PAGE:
Sick leave due to back pain was more prevalent among female drivers than male drivers. There was a significantly higher number of men than women in the sample, which probably influenced the lack of statistical significance in the distribution. This disparity suggests that this type of work is mostly configured as male, given the distribution observed in other countries.12 Other studies did not evaluate biological sex as a risk factor for absenteeism by cause of dorsopathies due to a small study sample, which did not allow statistical inference,10 or due to the lack of female bus drivers.6,11,15 Considering that there are social (double burden – home/job)14 and physiological3 characteristics that can cause painful symptoms in the musculoskeletal system, the variable sex was included as an adjustment in the analysis of factors associated with absenteeism due to dorsopathies among bus drivers in this study.

Workers aged < 40 years were more likely to report back pain than older workers. This result is different from other studies. Musculoskeletal pain among bus drivers was associated with those aged > 40 years in India15 and with older professional drivers in Nigeria.11 The higher probability of sick leave among younger workers suggests the effect of the healthy worker, in which the labor market is composed of healthier and fitter workers.16 This means that older workers and those with chronic musculoskeletal conditions may be on leave due to disability or have not been considered suitable for admission to the company. Thus, the older workers found in this group may be “survivors” and, therefore, less susceptible to sick leave due to dorsopathies.

In our study, length of service was not associated with absenteeism, similarly to a study of low back pain complaints6,10,11 among professional drivers. Jadhav6 found higher prevalence and intensity of low back pain among drivers, but the number of sick leaves and days of hospitalization was lower than among non-drivers. This suggests presenteeism among drivers, meaning that workers have reduced functionality and productivity, with changes in their professional performance, but do not require sick leave.6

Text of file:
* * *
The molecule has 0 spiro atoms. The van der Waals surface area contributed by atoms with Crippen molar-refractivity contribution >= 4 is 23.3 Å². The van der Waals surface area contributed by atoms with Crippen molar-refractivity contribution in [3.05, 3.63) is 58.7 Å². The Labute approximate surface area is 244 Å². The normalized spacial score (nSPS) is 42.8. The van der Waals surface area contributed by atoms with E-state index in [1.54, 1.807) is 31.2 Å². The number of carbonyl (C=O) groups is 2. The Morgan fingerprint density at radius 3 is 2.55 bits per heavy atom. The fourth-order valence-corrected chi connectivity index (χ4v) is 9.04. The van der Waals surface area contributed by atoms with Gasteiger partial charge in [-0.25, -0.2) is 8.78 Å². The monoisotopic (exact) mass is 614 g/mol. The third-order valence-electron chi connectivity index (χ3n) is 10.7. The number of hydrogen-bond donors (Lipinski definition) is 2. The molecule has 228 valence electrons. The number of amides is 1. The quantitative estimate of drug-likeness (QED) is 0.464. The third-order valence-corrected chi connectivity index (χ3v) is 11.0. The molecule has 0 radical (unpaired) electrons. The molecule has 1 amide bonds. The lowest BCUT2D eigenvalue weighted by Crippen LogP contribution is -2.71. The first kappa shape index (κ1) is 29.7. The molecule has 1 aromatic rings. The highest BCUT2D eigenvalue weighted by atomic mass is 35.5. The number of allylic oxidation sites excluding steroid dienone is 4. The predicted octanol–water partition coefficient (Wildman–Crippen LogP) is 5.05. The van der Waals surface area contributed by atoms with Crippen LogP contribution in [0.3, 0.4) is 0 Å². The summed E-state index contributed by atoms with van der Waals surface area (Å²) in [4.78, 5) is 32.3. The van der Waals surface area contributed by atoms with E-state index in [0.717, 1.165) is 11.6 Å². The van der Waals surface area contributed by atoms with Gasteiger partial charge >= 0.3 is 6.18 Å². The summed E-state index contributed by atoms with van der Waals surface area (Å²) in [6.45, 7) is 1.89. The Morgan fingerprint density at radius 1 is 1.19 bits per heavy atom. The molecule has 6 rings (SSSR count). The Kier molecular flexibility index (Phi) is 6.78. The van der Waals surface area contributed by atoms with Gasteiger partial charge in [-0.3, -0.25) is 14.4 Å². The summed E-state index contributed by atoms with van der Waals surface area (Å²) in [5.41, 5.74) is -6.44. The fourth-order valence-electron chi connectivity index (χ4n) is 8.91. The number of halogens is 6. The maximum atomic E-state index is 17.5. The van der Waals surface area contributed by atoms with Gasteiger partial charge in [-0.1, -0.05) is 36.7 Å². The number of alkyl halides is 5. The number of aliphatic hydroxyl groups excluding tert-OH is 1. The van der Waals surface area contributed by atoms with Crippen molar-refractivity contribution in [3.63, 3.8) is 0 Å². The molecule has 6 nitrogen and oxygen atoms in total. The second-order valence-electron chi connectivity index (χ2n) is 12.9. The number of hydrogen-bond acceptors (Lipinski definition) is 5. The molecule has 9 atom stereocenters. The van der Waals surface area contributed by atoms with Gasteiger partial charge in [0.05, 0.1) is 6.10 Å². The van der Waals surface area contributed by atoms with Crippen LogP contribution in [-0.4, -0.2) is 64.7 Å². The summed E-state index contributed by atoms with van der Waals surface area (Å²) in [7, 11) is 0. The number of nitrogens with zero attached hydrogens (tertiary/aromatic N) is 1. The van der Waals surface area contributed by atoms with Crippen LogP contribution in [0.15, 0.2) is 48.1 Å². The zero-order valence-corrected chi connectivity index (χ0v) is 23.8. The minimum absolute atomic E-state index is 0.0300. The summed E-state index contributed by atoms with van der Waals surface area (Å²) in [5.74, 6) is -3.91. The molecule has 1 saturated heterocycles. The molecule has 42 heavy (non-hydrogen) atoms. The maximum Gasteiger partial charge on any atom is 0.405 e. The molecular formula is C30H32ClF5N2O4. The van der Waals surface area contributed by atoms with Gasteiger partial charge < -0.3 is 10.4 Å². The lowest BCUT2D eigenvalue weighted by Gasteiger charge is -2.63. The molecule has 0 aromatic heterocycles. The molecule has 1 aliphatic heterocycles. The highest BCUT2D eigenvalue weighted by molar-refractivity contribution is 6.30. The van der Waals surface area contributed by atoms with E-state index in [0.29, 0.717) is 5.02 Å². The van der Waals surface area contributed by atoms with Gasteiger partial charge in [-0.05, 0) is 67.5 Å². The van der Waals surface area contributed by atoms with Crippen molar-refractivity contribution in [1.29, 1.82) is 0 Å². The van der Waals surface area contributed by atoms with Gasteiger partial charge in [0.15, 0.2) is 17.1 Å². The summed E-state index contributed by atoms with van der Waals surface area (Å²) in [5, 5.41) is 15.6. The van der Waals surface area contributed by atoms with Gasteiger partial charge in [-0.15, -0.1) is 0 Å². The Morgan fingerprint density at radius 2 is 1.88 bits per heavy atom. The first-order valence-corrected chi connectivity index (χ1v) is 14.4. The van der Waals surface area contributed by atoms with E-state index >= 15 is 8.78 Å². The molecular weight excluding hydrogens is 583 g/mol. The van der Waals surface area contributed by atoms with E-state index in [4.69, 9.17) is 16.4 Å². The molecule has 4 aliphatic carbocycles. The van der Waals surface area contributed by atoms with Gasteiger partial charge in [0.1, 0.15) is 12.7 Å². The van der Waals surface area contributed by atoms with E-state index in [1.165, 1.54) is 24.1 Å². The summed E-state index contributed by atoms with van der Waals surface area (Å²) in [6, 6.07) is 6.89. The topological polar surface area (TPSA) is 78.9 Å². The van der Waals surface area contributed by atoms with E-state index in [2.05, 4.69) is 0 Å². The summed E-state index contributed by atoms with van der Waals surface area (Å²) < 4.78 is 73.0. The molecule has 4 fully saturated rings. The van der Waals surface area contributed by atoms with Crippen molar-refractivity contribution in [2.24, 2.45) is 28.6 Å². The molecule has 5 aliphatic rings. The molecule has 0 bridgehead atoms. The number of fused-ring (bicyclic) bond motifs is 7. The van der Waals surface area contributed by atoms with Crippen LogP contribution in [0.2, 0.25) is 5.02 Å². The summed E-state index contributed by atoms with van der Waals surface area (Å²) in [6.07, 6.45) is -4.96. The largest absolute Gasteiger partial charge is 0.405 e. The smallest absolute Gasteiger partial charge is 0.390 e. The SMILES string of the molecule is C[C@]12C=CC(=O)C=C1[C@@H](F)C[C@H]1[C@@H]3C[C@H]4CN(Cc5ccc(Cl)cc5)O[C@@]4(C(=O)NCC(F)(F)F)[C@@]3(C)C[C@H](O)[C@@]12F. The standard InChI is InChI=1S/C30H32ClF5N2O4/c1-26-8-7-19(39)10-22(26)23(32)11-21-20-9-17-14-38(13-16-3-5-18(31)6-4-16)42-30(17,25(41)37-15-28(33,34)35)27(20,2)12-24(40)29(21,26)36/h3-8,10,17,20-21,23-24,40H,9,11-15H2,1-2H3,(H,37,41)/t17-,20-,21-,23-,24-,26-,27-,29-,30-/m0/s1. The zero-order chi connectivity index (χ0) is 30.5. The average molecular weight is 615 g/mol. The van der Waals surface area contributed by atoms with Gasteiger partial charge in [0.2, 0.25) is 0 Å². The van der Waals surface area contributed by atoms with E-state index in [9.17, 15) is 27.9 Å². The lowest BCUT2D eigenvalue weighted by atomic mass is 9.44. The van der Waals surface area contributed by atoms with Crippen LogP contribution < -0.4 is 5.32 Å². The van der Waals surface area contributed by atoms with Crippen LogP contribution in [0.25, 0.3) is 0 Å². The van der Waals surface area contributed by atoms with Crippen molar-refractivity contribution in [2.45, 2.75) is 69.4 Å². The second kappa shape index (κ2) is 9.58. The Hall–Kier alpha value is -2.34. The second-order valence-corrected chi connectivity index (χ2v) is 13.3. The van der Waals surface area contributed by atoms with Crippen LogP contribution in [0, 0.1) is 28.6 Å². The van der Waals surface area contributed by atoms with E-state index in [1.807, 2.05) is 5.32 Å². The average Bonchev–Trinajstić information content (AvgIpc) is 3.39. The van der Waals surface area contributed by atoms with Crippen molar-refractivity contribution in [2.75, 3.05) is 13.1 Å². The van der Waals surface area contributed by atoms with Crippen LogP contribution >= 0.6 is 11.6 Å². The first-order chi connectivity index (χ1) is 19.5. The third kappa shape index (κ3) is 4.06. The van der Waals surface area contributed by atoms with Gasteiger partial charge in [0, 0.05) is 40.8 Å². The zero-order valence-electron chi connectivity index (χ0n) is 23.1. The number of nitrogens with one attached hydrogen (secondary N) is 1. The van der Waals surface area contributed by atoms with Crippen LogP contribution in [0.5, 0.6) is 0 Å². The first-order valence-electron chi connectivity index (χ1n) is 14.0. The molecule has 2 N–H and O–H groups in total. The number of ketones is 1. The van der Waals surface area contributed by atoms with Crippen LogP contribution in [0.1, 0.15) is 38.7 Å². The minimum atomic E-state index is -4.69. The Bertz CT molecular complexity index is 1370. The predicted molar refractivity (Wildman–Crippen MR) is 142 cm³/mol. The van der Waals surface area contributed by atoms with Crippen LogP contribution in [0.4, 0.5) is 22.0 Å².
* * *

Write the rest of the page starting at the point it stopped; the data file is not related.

In Slovenia,12 the work shift was associated with absenteeism due to low back pain, whereas in India the night shift was associated with low back pain among professional drivers.6 One possible explanation would be the relationship between sleep disorders resulting from this condition, which may lead to lower tolerability to physical discomfort, resulting in higher rates of low back pain. In our Brazilian study, the work shift was not associated with sick leave due to dorsopathies; however, the lack of information regarding the work schedule of 9.5% of the participants may have influenced this outcome.



This study analyzed the prevalence of sick leave due to dorsopathies among bus drivers from a company in São Paulo, Brazil, and found no differences regarding gender, length of service, and work shift. However, younger workers were more likely to be on sick leave due to back pain compared to older workers, which can be explained by the healthy worker effect. Other risk factors were not evaluated in this study, thus limiting the understanding of the problem and hampering the recommendation of interventions.

Lost workdays have socioeconomic impacts on the worker and the company. In view of our study results, which found cases of work disability due to musculoskeletal conditions, we recommend further analysis for implementation of permanent health promotion and disease prevention actions. Programs aimed at improving health conditions, quality of life and well-being of bus drivers should be developed, given the important social role of this professional category.

Author contributions

ATA was responsible for the study conceptualization, investigation, formal analysis, and writing – original draft. VLB contributed to formal analysis, data curation, and writing – original draft. JSSJ was involved in study conceptualization, formal analysis, data curation, and writing – review & editing. All authors have read and approved the final version submitted and take public responsibility for all aspects of the work.



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Recebido em 5 de Outubro de 2020.
Aceito em 18 de Dezembro de 2020.

Fonte de financiamento: Nenhuma

Conflito de interesses: Nenhum